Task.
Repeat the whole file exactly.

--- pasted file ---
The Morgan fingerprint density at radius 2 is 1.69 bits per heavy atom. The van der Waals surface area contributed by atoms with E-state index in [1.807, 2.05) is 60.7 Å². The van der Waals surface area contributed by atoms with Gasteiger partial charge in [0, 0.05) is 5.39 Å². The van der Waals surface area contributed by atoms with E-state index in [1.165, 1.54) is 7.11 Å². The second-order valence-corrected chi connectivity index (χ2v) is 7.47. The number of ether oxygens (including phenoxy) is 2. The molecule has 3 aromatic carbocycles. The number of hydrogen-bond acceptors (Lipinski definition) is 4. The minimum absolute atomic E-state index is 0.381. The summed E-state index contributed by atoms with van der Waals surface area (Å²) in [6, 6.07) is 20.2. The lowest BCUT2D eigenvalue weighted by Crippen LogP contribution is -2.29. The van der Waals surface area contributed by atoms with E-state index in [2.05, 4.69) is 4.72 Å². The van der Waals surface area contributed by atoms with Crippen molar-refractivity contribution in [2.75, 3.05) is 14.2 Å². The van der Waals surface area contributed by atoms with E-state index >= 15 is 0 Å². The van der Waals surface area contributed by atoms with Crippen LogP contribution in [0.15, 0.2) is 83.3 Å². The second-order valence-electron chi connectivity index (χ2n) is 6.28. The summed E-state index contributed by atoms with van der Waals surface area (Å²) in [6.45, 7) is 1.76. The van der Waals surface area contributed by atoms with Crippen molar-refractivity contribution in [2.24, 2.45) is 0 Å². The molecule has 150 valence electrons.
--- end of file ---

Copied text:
The Morgan fingerprint density at radius 2 is 1.69 bits per heavy atom. The van der Waals surface area contributed by atoms with E-state index in [1.807, 2.05) is 60.7 Å². The van der Waals surface area contributed by atoms with Gasteiger partial charge in [0, 0.05) is 5.39 Å². The van der Waals surface area contributed by atoms with E-state index in [1.165, 1.54) is 7.11 Å². The second-order valence-corrected chi connectivity index (χ2v) is 7.47. The number of ether oxygens (including phenoxy) is 2. The molecule has 3 aromatic carbocycles. The number of hydrogen-bond acceptors (Lipinski definition) is 4. The minimum absolute atomic E-state index is 0.381. The summed E-state index contributed by atoms with van der Waals surface area (Å²) in [6, 6.07) is 20.2. The lowest BCUT2D eigenvalue weighted by Crippen LogP contribution is -2.29. The van der Waals surface area contributed by atoms with E-state index in [2.05, 4.69) is 4.72 Å². The van der Waals surface area contributed by atoms with Crippen molar-refractivity contribution in [2.75, 3.05) is 14.2 Å². The van der Waals surface area contributed by atoms with E-state index >= 15 is 0 Å². The van der Waals surface area contributed by atoms with Crippen LogP contribution in [0.15, 0.2) is 83.3 Å². The second-order valence-electron chi connectivity index (χ2n) is 6.28. The summed E-state index contributed by atoms with van der Waals surface area (Å²) in [6.45, 7) is 1.76. The van der Waals surface area contributed by atoms with Crippen molar-refractivity contribution in [2.24, 2.45) is 0 Å². The molecule has 150 valence electrons.